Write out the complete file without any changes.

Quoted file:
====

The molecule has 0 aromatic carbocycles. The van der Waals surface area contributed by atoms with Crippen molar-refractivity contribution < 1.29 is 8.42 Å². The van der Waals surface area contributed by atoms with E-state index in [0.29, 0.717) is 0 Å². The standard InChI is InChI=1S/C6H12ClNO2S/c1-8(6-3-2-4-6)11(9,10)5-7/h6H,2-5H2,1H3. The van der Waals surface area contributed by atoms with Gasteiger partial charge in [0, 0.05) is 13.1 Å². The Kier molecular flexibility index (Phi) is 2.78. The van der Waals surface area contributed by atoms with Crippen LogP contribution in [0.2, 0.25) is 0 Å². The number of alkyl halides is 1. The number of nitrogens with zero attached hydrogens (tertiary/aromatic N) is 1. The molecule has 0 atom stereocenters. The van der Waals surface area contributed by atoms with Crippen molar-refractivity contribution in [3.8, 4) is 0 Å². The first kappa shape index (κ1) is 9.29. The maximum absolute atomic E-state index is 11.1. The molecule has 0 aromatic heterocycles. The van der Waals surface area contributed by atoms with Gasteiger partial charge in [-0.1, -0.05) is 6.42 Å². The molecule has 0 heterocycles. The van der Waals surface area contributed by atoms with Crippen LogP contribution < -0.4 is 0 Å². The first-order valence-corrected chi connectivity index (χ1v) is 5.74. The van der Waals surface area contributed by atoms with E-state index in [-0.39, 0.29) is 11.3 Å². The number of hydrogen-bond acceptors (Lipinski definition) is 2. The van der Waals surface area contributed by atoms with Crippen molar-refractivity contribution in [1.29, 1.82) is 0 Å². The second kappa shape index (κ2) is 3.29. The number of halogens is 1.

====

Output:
The molecule has 0 aromatic carbocycles. The van der Waals surface area contributed by atoms with Crippen molar-refractivity contribution < 1.29 is 8.42 Å². The van der Waals surface area contributed by atoms with E-state index in [0.29, 0.717) is 0 Å². The standard InChI is InChI=1S/C6H12ClNO2S/c1-8(6-3-2-4-6)11(9,10)5-7/h6H,2-5H2,1H3. The van der Waals surface area contributed by atoms with Gasteiger partial charge in [0, 0.05) is 13.1 Å². The Kier molecular flexibility index (Phi) is 2.78. The van der Waals surface area contributed by atoms with Crippen LogP contribution in [0.2, 0.25) is 0 Å². The number of alkyl halides is 1. The number of nitrogens with zero attached hydrogens (tertiary/aromatic N) is 1. The molecule has 0 atom stereocenters. The van der Waals surface area contributed by atoms with Crippen molar-refractivity contribution in [3.8, 4) is 0 Å². The first kappa shape index (κ1) is 9.29. The maximum absolute atomic E-state index is 11.1. The molecule has 0 aromatic heterocycles. The van der Waals surface area contributed by atoms with Gasteiger partial charge in [-0.1, -0.05) is 6.42 Å². The molecule has 0 heterocycles. The van der Waals surface area contributed by atoms with Crippen LogP contribution < -0.4 is 0 Å². The first-order valence-corrected chi connectivity index (χ1v) is 5.74. The van der Waals surface area contributed by atoms with E-state index in [-0.39, 0.29) is 11.3 Å². The number of hydrogen-bond acceptors (Lipinski definition) is 2. The van der Waals surface area contributed by atoms with Crippen molar-refractivity contribution in [1.29, 1.82) is 0 Å². The second kappa shape index (κ2) is 3.29. The number of halogens is 1.